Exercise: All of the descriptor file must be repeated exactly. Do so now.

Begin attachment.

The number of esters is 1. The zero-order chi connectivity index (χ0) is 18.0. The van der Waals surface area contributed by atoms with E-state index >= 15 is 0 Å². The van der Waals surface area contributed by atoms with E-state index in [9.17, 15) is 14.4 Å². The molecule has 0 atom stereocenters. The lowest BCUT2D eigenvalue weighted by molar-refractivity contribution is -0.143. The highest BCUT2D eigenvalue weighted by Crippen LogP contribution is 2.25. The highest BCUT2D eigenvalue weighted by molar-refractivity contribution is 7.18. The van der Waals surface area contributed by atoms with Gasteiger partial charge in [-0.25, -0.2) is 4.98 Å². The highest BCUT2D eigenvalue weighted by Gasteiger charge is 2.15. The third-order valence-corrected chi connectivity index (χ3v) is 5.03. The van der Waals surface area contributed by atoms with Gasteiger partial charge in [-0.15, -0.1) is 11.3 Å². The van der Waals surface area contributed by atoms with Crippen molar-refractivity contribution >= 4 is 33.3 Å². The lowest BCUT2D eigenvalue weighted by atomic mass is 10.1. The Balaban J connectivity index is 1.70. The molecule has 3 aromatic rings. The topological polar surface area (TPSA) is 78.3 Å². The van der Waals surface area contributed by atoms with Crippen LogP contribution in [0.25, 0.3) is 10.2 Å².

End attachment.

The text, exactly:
The number of esters is 1. The zero-order chi connectivity index (χ0) is 18.0. The van der Waals surface area contributed by atoms with E-state index >= 15 is 0 Å². The van der Waals surface area contributed by atoms with E-state index in [9.17, 15) is 14.4 Å². The molecule has 0 atom stereocenters. The lowest BCUT2D eigenvalue weighted by molar-refractivity contribution is -0.143. The highest BCUT2D eigenvalue weighted by Crippen LogP contribution is 2.25. The highest BCUT2D eigenvalue weighted by molar-refractivity contribution is 7.18. The van der Waals surface area contributed by atoms with Gasteiger partial charge in [-0.25, -0.2) is 4.98 Å². The highest BCUT2D eigenvalue weighted by Gasteiger charge is 2.15. The third-order valence-corrected chi connectivity index (χ3v) is 5.03. The van der Waals surface area contributed by atoms with Gasteiger partial charge in [-0.15, -0.1) is 11.3 Å². The van der Waals surface area contributed by atoms with Crippen molar-refractivity contribution >= 4 is 33.3 Å². The lowest BCUT2D eigenvalue weighted by atomic mass is 10.1. The Balaban J connectivity index is 1.70. The molecule has 3 aromatic rings. The topological polar surface area (TPSA) is 78.3 Å². The van der Waals surface area contributed by atoms with Crippen LogP contribution in [0.25, 0.3) is 10.2 Å².